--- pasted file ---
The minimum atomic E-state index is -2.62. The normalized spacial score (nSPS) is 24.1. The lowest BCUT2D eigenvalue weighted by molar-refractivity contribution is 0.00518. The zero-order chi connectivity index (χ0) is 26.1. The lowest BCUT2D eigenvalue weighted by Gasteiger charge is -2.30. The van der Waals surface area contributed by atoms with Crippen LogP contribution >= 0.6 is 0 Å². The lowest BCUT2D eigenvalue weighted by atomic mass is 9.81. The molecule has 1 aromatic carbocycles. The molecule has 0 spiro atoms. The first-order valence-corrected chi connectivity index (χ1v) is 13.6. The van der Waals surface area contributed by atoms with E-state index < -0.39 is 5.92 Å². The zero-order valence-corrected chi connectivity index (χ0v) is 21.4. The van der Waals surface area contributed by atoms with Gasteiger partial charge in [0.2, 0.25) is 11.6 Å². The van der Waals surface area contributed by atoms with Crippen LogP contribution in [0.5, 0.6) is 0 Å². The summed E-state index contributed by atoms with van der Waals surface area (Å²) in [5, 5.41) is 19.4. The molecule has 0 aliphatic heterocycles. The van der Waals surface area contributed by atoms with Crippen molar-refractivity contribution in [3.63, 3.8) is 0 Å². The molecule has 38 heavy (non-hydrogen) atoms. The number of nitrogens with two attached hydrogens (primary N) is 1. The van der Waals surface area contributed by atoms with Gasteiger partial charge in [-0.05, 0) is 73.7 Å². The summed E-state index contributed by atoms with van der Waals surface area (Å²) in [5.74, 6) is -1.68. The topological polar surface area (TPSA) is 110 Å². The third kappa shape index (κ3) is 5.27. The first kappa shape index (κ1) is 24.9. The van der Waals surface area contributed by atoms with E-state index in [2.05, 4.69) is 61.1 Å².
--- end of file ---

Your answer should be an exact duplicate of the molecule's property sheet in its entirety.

The minimum atomic E-state index is -2.62. The normalized spacial score (nSPS) is 24.1. The lowest BCUT2D eigenvalue weighted by molar-refractivity contribution is 0.00518. The zero-order chi connectivity index (χ0) is 26.1. The lowest BCUT2D eigenvalue weighted by Gasteiger charge is -2.30. The van der Waals surface area contributed by atoms with Crippen LogP contribution >= 0.6 is 0 Å². The lowest BCUT2D eigenvalue weighted by atomic mass is 9.81. The molecule has 1 aromatic carbocycles. The molecule has 0 spiro atoms. The first-order valence-corrected chi connectivity index (χ1v) is 13.6. The van der Waals surface area contributed by atoms with E-state index < -0.39 is 5.92 Å². The zero-order valence-corrected chi connectivity index (χ0v) is 21.4. The van der Waals surface area contributed by atoms with Gasteiger partial charge in [0.2, 0.25) is 11.6 Å². The van der Waals surface area contributed by atoms with Crippen LogP contribution in [0.5, 0.6) is 0 Å². The summed E-state index contributed by atoms with van der Waals surface area (Å²) in [5, 5.41) is 19.4. The molecule has 0 aliphatic heterocycles. The van der Waals surface area contributed by atoms with Crippen molar-refractivity contribution in [3.63, 3.8) is 0 Å². The molecule has 38 heavy (non-hydrogen) atoms. The number of nitrogens with two attached hydrogens (primary N) is 1. The van der Waals surface area contributed by atoms with Gasteiger partial charge in [-0.05, 0) is 73.7 Å². The summed E-state index contributed by atoms with van der Waals surface area (Å²) in [5.74, 6) is -1.68. The topological polar surface area (TPSA) is 110 Å². The third kappa shape index (κ3) is 5.27. The first kappa shape index (κ1) is 24.9. The van der Waals surface area contributed by atoms with E-state index in [2.05, 4.69) is 61.1 Å².